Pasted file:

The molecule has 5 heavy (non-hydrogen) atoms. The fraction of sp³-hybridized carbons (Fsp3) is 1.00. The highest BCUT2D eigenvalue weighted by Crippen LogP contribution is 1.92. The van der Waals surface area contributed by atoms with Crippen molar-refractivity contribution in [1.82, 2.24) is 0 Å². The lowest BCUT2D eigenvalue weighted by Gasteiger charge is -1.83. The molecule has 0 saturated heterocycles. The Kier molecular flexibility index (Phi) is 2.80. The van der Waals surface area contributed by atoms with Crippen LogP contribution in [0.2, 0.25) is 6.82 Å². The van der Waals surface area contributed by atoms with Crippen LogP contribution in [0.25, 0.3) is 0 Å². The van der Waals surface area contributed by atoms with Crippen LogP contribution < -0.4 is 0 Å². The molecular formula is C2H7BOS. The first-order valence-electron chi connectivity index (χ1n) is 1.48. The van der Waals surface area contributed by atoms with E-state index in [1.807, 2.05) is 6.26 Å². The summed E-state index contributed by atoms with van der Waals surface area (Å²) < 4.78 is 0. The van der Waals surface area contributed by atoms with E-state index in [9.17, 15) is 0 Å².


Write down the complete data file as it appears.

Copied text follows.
The molecule has 5 heavy (non-hydrogen) atoms. The fraction of sp³-hybridized carbons (Fsp3) is 1.00. The highest BCUT2D eigenvalue weighted by Crippen LogP contribution is 1.92. The van der Waals surface area contributed by atoms with Crippen molar-refractivity contribution in [1.82, 2.24) is 0 Å². The lowest BCUT2D eigenvalue weighted by Gasteiger charge is -1.83. The molecule has 0 saturated heterocycles. The Kier molecular flexibility index (Phi) is 2.80. The van der Waals surface area contributed by atoms with Crippen LogP contribution in [0.2, 0.25) is 6.82 Å². The van der Waals surface area contributed by atoms with Crippen LogP contribution in [0.25, 0.3) is 0 Å². The van der Waals surface area contributed by atoms with Crippen LogP contribution < -0.4 is 0 Å². The molecular formula is C2H7BOS. The first-order valence-electron chi connectivity index (χ1n) is 1.48. The van der Waals surface area contributed by atoms with E-state index in [1.807, 2.05) is 6.26 Å². The summed E-state index contributed by atoms with van der Waals surface area (Å²) < 4.78 is 0. The van der Waals surface area contributed by atoms with E-state index in [9.17, 15) is 0 Å².